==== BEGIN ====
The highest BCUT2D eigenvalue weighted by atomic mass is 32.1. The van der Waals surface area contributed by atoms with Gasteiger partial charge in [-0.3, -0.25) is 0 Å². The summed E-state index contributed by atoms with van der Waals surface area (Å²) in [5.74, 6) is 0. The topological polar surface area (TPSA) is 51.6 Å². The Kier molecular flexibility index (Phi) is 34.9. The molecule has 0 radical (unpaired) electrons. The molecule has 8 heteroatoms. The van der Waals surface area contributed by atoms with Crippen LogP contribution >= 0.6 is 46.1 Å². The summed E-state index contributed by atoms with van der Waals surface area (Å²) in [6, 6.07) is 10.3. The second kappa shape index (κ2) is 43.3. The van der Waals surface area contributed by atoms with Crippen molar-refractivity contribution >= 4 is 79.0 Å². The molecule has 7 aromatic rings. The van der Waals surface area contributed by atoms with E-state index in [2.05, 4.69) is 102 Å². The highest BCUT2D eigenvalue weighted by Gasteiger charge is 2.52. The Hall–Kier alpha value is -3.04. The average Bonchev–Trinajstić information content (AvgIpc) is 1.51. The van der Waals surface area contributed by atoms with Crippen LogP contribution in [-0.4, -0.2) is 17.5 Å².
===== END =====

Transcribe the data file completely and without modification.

The highest BCUT2D eigenvalue weighted by atomic mass is 32.1. The van der Waals surface area contributed by atoms with Gasteiger partial charge in [-0.3, -0.25) is 0 Å². The summed E-state index contributed by atoms with van der Waals surface area (Å²) in [5.74, 6) is 0. The topological polar surface area (TPSA) is 51.6 Å². The Kier molecular flexibility index (Phi) is 34.9. The molecule has 0 radical (unpaired) electrons. The molecule has 8 heteroatoms. The van der Waals surface area contributed by atoms with Crippen LogP contribution >= 0.6 is 46.1 Å². The summed E-state index contributed by atoms with van der Waals surface area (Å²) in [6, 6.07) is 10.3. The second kappa shape index (κ2) is 43.3. The van der Waals surface area contributed by atoms with Crippen molar-refractivity contribution >= 4 is 79.0 Å². The molecule has 7 aromatic rings. The van der Waals surface area contributed by atoms with E-state index in [2.05, 4.69) is 102 Å². The highest BCUT2D eigenvalue weighted by Gasteiger charge is 2.52. The Hall–Kier alpha value is -3.04. The average Bonchev–Trinajstić information content (AvgIpc) is 1.51. The van der Waals surface area contributed by atoms with Crippen LogP contribution in [-0.4, -0.2) is 17.5 Å².